Children are the lifeblood of Deer Shed Festival. They are everywhere and it is their presence and entertainment that courses through the festival’s veins. Set in the rolling North Yorkshire countryside of Baldersby Park near Thirsk, Deer Shed has quickly forged a strong reputation for itself by providing a welter of imaginative, informative and creative, child-centric events and activities across its festival weekend. Built around a central theme – this year it is Time Travel – music can often seem to be a sideshow to the main Deer Shed family-friendly experience.
And yet there is much music to enjoy. There is an almost naïve, child-like innocence to the melodic, quirky indie-pop of Teleman that wholly befits the occasion. The flip-side to this coin are PINS. New songs “Curse These Dreams” and “House of Love” continue the Mancunian quartet’s odyssey into a menacing world of sustain, reverb and attitude that started on their début long player Girls LIke Us. Wolf Alice have sharpened their teeth and where once there was an almost sweet lightness, now there is acidity, bite and some big, big tunes.
Whilst hardly at the outer perimeter of the left field, electro-groove rappers Dan Le Sac Vs Scroobius Pip do represent a marked shift in Deer Shed’s musical recruitment policy. Pip stays just the right side of that parental guidance fine line with a blend of humour, charm and no little skill in a high spirited if not a little ridiculous full set.
On a stage festooned in foliage and fairy lights, Brighton’s resident eccentric pop merchants British Sea Power are a perfect example of style over substance. A wildly uneven set is rescued by a rousing finale of “The Spirit of St. Louis” and “Carrion” and the presence of two huge bears in the crowd.
Saturday was always going to be about Johnny Marr. In a remarkable coup for the festival, the former guitarist with The Smiths and all round post-modern man of cool makes an exclusive UK festival headlining appearance. He fully embraces his past. “Panic” crackles into the set a mere two songs in and six more from The Smiths’ back catalogue follow. The mass crowd sing-a-long to the yearning “There Is A Light That Never Goes Out” proves to be strangely emotional. Yet he shows that his songwriting craft and signature chiming guitar are still very much alive in the here and now as a song from his forthcoming second album Playland firmly attests.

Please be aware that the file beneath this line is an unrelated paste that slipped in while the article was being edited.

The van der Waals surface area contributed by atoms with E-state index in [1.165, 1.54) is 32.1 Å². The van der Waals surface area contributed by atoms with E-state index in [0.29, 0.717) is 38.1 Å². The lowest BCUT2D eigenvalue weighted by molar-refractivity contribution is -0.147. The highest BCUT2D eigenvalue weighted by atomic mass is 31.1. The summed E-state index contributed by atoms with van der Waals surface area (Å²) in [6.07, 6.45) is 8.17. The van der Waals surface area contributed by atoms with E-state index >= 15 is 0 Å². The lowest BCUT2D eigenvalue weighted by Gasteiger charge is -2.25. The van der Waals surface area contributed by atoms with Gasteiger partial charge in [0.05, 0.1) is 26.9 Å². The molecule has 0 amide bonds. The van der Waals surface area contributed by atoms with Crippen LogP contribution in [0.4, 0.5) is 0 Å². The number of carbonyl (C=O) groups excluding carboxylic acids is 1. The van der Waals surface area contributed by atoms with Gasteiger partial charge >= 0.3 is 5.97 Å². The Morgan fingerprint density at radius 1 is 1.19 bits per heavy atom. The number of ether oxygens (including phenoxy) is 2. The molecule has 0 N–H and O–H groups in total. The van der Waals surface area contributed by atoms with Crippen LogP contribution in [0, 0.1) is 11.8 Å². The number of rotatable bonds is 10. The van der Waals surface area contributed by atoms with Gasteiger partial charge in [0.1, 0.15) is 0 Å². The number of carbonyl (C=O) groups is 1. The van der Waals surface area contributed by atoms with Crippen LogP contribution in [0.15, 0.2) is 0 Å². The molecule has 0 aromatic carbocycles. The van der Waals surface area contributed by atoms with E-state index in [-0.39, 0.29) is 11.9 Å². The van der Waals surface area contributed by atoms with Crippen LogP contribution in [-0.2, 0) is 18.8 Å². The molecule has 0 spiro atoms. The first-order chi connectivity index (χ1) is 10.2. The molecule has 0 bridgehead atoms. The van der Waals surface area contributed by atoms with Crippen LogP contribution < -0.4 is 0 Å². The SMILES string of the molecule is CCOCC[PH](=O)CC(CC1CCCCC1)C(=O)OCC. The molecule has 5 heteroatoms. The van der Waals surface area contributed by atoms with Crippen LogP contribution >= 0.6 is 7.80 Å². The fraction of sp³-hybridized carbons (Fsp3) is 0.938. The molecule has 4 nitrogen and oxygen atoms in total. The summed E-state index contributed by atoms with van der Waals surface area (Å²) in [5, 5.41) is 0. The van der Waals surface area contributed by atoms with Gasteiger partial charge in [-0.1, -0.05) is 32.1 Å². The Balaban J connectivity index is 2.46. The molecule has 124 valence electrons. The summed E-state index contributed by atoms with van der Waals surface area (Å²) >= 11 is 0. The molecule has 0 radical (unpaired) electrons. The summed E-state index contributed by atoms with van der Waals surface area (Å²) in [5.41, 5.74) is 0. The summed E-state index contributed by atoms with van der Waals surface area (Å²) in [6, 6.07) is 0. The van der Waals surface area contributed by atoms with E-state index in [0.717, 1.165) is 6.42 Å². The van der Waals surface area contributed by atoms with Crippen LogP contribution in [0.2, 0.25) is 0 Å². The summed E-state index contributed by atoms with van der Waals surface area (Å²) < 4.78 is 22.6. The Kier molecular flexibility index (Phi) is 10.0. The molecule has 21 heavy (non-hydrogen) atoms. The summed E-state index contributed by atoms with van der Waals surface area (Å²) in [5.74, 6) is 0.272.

Connected to The Smiths by the recent opprobrium they received from Morrissey, Paws deliver what is the performance of the weekend. Raw, ragged and ramshackle; the Glaswegian trio slalom their way through a force field of noise showing what can be really done with guitar,bass, drums, and a riotous line in self-deprecation.
Last year Deer Shed had Public Service Broadcasting. This year Nordic Giants show what else can be achieved by marrying archive film to a live soundtrack accompaniment. Their world is altogether more dystopian; one where a piano, bowed guitar, thunderous drums and short horror clips coalesce with a flurry of feathers in what is a frightening afterlife of sound and vision.
And Sunday’s long goodbye to Deer Shed 5 is made that much easier by South Yorkshire’s Slow Club. Their continuing ascent owes much to Rebecca Taylor’s magnificent soulful voice. “Not Mine To Love”, where she accompanies herself on guitar, is quite breath-taking. Here the band are supported by guest bassist Fyfe Dangerfield of Guillemots and the glorious, three-part vocal harmonies on “Tears Of Joy” and “Horses Jumping” not only bring to mind those stunning mid-sixties arrangements of The Impressions but reaffirm the fact that music is now steadily assuming a far more central and varied position within the Deer Shed Festival schedule.